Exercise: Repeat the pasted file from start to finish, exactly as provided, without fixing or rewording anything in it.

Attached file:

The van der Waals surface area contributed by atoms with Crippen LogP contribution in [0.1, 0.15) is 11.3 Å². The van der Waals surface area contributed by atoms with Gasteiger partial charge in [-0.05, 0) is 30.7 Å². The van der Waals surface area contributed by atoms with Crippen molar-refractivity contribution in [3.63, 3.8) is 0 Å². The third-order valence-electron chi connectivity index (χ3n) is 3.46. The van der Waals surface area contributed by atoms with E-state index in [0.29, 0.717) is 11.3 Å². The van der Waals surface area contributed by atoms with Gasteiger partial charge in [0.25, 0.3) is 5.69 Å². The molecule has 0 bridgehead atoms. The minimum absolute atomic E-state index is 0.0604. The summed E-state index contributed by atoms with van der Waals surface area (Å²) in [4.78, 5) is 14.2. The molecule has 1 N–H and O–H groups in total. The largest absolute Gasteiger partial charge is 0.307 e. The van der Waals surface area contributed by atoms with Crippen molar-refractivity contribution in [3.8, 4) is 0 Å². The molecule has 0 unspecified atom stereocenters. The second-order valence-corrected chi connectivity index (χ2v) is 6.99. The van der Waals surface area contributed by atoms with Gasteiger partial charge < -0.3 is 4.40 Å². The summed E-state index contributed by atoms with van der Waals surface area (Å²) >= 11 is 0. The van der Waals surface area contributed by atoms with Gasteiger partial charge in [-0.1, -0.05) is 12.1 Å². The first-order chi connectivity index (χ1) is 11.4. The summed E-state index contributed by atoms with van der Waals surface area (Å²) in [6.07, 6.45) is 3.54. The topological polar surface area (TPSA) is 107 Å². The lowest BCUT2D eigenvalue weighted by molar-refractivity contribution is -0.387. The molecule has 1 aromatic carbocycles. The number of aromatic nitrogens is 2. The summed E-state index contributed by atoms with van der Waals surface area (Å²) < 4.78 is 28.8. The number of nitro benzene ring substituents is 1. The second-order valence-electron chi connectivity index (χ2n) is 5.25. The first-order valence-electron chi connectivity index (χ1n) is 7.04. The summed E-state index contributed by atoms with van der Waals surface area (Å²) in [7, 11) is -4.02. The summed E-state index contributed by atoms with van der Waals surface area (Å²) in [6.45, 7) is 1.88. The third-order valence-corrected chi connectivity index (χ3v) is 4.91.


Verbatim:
The van der Waals surface area contributed by atoms with Crippen LogP contribution in [0.1, 0.15) is 11.3 Å². The van der Waals surface area contributed by atoms with Gasteiger partial charge in [-0.05, 0) is 30.7 Å². The van der Waals surface area contributed by atoms with Crippen molar-refractivity contribution in [3.63, 3.8) is 0 Å². The third-order valence-electron chi connectivity index (χ3n) is 3.46. The van der Waals surface area contributed by atoms with E-state index in [0.29, 0.717) is 11.3 Å². The van der Waals surface area contributed by atoms with Gasteiger partial charge in [0.25, 0.3) is 5.69 Å². The molecule has 0 bridgehead atoms. The minimum absolute atomic E-state index is 0.0604. The summed E-state index contributed by atoms with van der Waals surface area (Å²) in [4.78, 5) is 14.2. The molecule has 1 N–H and O–H groups in total. The largest absolute Gasteiger partial charge is 0.307 e. The van der Waals surface area contributed by atoms with Crippen molar-refractivity contribution in [3.8, 4) is 0 Å². The molecule has 0 unspecified atom stereocenters. The second-order valence-corrected chi connectivity index (χ2v) is 6.99. The van der Waals surface area contributed by atoms with Gasteiger partial charge < -0.3 is 4.40 Å². The summed E-state index contributed by atoms with van der Waals surface area (Å²) >= 11 is 0. The van der Waals surface area contributed by atoms with Gasteiger partial charge in [-0.1, -0.05) is 12.1 Å². The first-order chi connectivity index (χ1) is 11.4. The summed E-state index contributed by atoms with van der Waals surface area (Å²) in [6.07, 6.45) is 3.54. The topological polar surface area (TPSA) is 107 Å². The lowest BCUT2D eigenvalue weighted by molar-refractivity contribution is -0.387. The molecule has 1 aromatic carbocycles. The number of aromatic nitrogens is 2. The summed E-state index contributed by atoms with van der Waals surface area (Å²) < 4.78 is 28.8. The number of nitro benzene ring substituents is 1. The second-order valence-electron chi connectivity index (χ2n) is 5.25. The first-order valence-electron chi connectivity index (χ1n) is 7.04. The summed E-state index contributed by atoms with van der Waals surface area (Å²) in [7, 11) is -4.02. The summed E-state index contributed by atoms with van der Waals surface area (Å²) in [6.45, 7) is 1.88. The third-order valence-corrected chi connectivity index (χ3v) is 4.91.